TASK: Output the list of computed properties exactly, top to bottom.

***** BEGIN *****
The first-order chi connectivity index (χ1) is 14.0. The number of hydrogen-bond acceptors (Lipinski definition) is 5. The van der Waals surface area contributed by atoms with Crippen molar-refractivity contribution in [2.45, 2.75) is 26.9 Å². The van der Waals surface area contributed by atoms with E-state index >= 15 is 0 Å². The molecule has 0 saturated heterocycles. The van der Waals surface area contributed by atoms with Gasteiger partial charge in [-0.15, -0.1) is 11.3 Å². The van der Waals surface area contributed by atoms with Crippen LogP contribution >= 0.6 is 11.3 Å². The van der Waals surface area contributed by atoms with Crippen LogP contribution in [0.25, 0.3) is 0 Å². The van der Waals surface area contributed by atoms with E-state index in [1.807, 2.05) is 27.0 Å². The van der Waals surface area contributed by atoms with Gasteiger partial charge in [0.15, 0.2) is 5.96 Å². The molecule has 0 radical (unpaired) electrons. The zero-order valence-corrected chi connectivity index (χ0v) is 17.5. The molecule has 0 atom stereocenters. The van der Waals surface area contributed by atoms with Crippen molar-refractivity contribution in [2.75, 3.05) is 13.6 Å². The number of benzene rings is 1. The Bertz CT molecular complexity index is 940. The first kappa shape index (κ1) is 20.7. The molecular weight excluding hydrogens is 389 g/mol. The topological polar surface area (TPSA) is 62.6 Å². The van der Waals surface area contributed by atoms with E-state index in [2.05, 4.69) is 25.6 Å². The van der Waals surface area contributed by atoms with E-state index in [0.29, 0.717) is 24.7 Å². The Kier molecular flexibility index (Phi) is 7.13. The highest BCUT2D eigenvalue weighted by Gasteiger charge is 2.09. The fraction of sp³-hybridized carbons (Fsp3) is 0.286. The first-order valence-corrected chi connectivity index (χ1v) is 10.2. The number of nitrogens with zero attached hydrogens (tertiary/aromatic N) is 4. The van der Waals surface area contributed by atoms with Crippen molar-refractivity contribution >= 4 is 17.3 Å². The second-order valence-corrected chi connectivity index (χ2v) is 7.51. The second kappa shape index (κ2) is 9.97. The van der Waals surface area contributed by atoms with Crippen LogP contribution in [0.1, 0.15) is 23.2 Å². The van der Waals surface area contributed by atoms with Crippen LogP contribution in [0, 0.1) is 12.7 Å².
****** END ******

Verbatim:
The first-order chi connectivity index (χ1) is 14.0. The number of hydrogen-bond acceptors (Lipinski definition) is 5. The van der Waals surface area contributed by atoms with Crippen molar-refractivity contribution in [2.45, 2.75) is 26.9 Å². The van der Waals surface area contributed by atoms with E-state index >= 15 is 0 Å². The molecule has 0 saturated heterocycles. The van der Waals surface area contributed by atoms with Gasteiger partial charge in [-0.15, -0.1) is 11.3 Å². The van der Waals surface area contributed by atoms with Crippen LogP contribution >= 0.6 is 11.3 Å². The van der Waals surface area contributed by atoms with Crippen LogP contribution in [0.25, 0.3) is 0 Å². The van der Waals surface area contributed by atoms with E-state index in [1.807, 2.05) is 27.0 Å². The van der Waals surface area contributed by atoms with Gasteiger partial charge in [0.15, 0.2) is 5.96 Å². The molecule has 0 radical (unpaired) electrons. The zero-order valence-corrected chi connectivity index (χ0v) is 17.5. The molecule has 0 atom stereocenters. The van der Waals surface area contributed by atoms with Crippen molar-refractivity contribution in [2.75, 3.05) is 13.6 Å². The number of benzene rings is 1. The Bertz CT molecular complexity index is 940. The first kappa shape index (κ1) is 20.7. The molecular weight excluding hydrogens is 389 g/mol. The topological polar surface area (TPSA) is 62.6 Å². The van der Waals surface area contributed by atoms with E-state index in [2.05, 4.69) is 25.6 Å². The van der Waals surface area contributed by atoms with E-state index in [0.29, 0.717) is 24.7 Å². The Kier molecular flexibility index (Phi) is 7.13. The highest BCUT2D eigenvalue weighted by Gasteiger charge is 2.09. The fraction of sp³-hybridized carbons (Fsp3) is 0.286. The first-order valence-corrected chi connectivity index (χ1v) is 10.2. The number of nitrogens with zero attached hydrogens (tertiary/aromatic N) is 4. The van der Waals surface area contributed by atoms with Crippen molar-refractivity contribution >= 4 is 17.3 Å². The second-order valence-corrected chi connectivity index (χ2v) is 7.51. The second kappa shape index (κ2) is 9.97. The van der Waals surface area contributed by atoms with Crippen LogP contribution in [0.1, 0.15) is 23.2 Å². The van der Waals surface area contributed by atoms with Crippen LogP contribution in [0, 0.1) is 12.7 Å².